Ash Adams is a photojournalist based in Anchorage, Alaska who specializes in environmental portraiture and documentary. Last fall, she photographed several practices and games with the Barrow High School Whalers, a football team based in Utqiaġvik, Alaska (formerly known as Barrow), with her Mamiya RZ67 and Mamiya 7ii film cameras. Barrow is a traditional whaling community and the northernmost inhabited city in the U.S. The Whalers, who first became a team in 2006, have to travel a minimum of 500 miles to compete against other high schools. Below Adams shares a personal account of time spent with the team, whose talent and dedication earned them the Alaska state title in 2017.
During the late summer and fall months, Coach Chris Battle warms up the bus outside of Barrow High School while the town’s football team, the Barrow Whalers, gear up inside. Eventually, the team piles in. They drive through town and then down Stevenson street, a long rustic road that hugs the beach along the raging Chukchi Sea, until they arrive at Cathy Parker Field, its turf a bold blue and gold. At first, the field feels out of place; it is the northernmost football field in America. The team unloads from the bus and begin drills with Coach Battle and the assistant coaches. Even on days when the arctic wind is whipping, the team practices for two hours.
Utqiaġvik, formerly called Barrow, is a roughly 4,000-person village in Alaska and the northernmost town in the U.S. that is inhabited. It’s one of the larger villages in the area – by thousands – and has infrastructure. There are cars in Barrow, and restaurants. There is more than one store, a community center, a heritage center, and a new hospital. Barrow is a traditional whaling village, where over half of the residents are Inupiaq. During whaling season in the fall, whales are brought up on an old airstrip not far from the football field.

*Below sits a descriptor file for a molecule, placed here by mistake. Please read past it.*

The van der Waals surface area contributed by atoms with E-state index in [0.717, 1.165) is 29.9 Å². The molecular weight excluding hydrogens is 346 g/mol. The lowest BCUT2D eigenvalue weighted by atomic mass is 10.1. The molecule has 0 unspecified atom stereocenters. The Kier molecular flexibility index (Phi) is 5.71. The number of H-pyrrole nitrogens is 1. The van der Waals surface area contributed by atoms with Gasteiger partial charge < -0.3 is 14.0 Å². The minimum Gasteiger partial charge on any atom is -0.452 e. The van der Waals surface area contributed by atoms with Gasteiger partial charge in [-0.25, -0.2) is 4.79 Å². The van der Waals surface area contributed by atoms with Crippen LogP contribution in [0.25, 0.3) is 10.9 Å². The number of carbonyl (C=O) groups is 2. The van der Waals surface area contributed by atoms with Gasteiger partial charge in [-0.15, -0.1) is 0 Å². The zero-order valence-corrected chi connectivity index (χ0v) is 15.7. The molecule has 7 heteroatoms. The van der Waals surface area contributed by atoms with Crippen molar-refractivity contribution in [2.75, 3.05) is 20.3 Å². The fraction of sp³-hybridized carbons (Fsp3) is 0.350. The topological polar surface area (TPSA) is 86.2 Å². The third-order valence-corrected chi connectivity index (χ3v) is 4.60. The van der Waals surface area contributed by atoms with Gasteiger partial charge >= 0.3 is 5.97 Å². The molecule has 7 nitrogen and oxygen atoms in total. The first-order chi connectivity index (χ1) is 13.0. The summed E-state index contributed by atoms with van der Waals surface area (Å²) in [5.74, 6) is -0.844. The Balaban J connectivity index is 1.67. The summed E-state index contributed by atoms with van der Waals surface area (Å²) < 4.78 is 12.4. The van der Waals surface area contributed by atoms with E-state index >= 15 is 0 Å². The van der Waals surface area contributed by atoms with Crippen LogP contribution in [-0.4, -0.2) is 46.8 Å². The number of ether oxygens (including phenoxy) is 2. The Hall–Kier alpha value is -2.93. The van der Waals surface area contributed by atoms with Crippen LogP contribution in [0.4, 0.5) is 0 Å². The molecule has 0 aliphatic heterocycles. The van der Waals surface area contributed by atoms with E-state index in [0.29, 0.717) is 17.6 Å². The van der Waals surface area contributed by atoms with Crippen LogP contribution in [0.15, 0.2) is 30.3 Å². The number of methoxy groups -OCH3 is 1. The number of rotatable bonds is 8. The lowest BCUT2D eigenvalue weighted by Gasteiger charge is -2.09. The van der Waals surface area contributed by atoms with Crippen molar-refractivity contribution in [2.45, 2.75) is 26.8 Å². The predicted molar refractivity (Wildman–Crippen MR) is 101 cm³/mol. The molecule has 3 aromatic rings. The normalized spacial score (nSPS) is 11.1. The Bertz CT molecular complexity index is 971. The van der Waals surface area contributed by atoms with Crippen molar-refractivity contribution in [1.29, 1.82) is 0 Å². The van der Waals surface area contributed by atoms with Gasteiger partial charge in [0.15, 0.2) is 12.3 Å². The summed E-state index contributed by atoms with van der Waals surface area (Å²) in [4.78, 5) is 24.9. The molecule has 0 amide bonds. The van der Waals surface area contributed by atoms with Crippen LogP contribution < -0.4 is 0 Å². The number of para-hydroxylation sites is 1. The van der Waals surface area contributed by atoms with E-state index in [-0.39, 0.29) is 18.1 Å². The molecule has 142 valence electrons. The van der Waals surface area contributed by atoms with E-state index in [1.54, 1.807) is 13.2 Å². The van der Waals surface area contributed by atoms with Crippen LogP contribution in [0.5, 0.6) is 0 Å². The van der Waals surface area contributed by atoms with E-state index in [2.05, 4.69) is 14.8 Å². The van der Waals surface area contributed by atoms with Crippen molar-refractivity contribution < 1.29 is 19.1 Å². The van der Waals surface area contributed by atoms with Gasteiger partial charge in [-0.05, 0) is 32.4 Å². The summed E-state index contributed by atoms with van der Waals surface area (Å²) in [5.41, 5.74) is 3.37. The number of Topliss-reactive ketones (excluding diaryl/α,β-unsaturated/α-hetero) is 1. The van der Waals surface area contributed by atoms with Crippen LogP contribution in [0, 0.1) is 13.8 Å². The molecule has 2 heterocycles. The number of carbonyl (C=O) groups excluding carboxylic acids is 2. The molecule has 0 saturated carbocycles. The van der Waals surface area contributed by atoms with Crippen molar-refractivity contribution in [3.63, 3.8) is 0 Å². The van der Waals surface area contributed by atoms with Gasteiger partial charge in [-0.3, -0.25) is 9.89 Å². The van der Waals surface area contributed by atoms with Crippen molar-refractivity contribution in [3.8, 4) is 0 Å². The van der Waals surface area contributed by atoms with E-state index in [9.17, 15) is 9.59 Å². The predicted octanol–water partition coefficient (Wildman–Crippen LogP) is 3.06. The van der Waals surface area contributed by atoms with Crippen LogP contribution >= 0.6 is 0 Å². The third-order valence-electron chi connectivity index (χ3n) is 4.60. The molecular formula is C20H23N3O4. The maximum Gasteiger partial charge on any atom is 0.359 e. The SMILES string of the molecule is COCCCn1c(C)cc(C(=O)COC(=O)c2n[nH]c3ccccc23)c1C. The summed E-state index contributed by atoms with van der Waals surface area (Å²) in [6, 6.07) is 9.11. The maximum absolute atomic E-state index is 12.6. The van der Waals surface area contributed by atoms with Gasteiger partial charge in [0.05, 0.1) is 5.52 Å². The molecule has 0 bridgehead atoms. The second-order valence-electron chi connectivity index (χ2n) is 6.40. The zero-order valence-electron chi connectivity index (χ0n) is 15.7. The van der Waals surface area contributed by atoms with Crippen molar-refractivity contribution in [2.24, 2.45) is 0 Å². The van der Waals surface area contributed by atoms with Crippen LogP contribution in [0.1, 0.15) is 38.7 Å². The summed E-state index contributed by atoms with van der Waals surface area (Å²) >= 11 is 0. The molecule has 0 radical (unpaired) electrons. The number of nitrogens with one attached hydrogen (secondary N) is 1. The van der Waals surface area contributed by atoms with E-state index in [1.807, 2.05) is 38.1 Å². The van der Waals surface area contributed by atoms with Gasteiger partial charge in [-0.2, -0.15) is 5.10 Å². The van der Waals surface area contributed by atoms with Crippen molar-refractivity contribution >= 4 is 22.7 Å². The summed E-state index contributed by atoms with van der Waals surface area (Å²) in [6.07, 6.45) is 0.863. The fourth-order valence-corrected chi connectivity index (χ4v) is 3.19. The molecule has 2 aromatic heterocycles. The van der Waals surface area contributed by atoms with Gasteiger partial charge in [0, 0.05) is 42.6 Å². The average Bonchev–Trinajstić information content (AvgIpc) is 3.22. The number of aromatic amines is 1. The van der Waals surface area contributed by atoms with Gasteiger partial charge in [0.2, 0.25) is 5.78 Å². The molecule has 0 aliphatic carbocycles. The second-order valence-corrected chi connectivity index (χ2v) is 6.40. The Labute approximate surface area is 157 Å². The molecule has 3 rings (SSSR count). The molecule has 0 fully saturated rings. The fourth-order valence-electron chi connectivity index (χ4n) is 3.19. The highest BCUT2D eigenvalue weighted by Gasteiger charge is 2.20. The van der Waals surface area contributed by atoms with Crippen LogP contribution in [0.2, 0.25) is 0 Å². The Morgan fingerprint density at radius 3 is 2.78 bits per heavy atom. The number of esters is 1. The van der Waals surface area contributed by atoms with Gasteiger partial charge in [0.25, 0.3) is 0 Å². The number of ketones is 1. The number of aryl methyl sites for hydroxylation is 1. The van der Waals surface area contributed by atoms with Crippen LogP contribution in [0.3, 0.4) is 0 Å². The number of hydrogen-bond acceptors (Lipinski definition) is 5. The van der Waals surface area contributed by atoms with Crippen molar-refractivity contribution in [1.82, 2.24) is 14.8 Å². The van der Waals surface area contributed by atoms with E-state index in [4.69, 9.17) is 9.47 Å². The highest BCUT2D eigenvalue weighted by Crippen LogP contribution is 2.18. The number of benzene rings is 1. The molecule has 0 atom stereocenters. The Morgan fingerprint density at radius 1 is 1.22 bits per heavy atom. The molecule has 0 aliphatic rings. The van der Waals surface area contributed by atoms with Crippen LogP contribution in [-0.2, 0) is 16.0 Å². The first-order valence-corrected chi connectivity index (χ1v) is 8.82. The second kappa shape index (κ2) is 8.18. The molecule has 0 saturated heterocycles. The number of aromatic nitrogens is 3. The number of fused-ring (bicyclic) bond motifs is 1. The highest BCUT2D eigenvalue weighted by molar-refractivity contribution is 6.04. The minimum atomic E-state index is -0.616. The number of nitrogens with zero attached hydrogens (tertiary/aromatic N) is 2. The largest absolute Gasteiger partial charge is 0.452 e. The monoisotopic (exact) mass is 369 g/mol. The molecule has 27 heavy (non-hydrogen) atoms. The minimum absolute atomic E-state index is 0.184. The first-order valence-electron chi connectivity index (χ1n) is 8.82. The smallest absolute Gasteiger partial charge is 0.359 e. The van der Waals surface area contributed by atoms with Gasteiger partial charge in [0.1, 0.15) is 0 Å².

The team’s players are Samoan, Pacific Islander, Black and Inupiaq. About one third of the boys who go to Barrow High School are on the team. The Whalers were established in 2006 as a way to help students avoid social challenges in the village, like drug and alcohol use and domestic violence, as well as bolster graduation and retention rates.
The Whalers are about 500 miles away from their nearest opponent, but nearly 1,000 away from others. In 2017, after 11 years of playing, the team won its first state title.
I’ve worked on many other stories in Utqiaġvik; it’s one of my favorite places in the state. For years, I’ve wanted to spend time on the blue and gold field with the football team. As someone who travels a lot in rural Alaska, driving down a road where, on your left, is the Chukchi Sea and on your right is this colorful field and energetic team, is a unique sight. It touches on a kind of cultural hybridity that gets to the heart of the complex cultural moment in which much of rural Alaska currently finds itself. This fall, between other assignments, I was able to work with the football team. And I was fortunate enough that this was their year to win a state title for the first time. I plan to continue working with them next fall.
I am not a sports photographer. I didn’t want to shoot this story like one, and I didn’t want the work to have the rapid pace of reportage, either. So, I chose to shoot on medium format film. I gave the frames space and I looked for the slower narrative of what’s it’s like to be part of a football team in a village like Utqiaġvik.
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